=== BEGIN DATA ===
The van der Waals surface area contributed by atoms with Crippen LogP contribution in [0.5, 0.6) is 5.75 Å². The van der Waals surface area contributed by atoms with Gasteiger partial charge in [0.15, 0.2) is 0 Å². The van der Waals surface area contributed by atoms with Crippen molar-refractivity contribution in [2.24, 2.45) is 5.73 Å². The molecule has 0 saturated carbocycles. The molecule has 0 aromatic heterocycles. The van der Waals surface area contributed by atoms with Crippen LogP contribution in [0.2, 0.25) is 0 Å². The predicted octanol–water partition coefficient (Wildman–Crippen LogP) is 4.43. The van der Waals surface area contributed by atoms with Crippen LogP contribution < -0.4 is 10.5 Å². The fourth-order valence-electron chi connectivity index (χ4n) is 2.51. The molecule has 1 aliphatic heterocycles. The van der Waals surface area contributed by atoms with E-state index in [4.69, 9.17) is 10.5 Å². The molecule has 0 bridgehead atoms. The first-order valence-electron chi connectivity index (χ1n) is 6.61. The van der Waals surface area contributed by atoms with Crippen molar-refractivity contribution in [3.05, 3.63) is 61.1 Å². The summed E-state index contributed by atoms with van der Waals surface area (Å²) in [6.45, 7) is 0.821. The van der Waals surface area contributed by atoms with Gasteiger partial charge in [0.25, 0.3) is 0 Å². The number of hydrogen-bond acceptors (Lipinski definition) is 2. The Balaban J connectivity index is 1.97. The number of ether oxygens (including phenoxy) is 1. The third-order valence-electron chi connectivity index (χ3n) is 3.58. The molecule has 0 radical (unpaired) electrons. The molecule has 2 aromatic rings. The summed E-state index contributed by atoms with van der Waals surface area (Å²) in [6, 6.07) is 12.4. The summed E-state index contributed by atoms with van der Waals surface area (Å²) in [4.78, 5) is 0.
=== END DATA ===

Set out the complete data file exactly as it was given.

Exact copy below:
The van der Waals surface area contributed by atoms with Crippen LogP contribution in [0.5, 0.6) is 5.75 Å². The van der Waals surface area contributed by atoms with Gasteiger partial charge in [0.15, 0.2) is 0 Å². The van der Waals surface area contributed by atoms with Crippen molar-refractivity contribution in [2.24, 2.45) is 5.73 Å². The molecule has 0 saturated carbocycles. The molecule has 0 aromatic heterocycles. The van der Waals surface area contributed by atoms with Crippen LogP contribution in [0.2, 0.25) is 0 Å². The predicted octanol–water partition coefficient (Wildman–Crippen LogP) is 4.43. The van der Waals surface area contributed by atoms with Crippen LogP contribution < -0.4 is 10.5 Å². The fourth-order valence-electron chi connectivity index (χ4n) is 2.51. The molecule has 1 aliphatic heterocycles. The van der Waals surface area contributed by atoms with E-state index in [4.69, 9.17) is 10.5 Å². The molecule has 0 bridgehead atoms. The first-order valence-electron chi connectivity index (χ1n) is 6.61. The van der Waals surface area contributed by atoms with Crippen molar-refractivity contribution in [3.05, 3.63) is 61.1 Å². The summed E-state index contributed by atoms with van der Waals surface area (Å²) in [6.45, 7) is 0.821. The van der Waals surface area contributed by atoms with Gasteiger partial charge in [0.25, 0.3) is 0 Å². The number of hydrogen-bond acceptors (Lipinski definition) is 2. The Balaban J connectivity index is 1.97. The number of ether oxygens (including phenoxy) is 1. The third-order valence-electron chi connectivity index (χ3n) is 3.58. The molecule has 0 radical (unpaired) electrons. The molecule has 2 aromatic rings. The summed E-state index contributed by atoms with van der Waals surface area (Å²) in [6, 6.07) is 12.4. The summed E-state index contributed by atoms with van der Waals surface area (Å²) in [4.78, 5) is 0.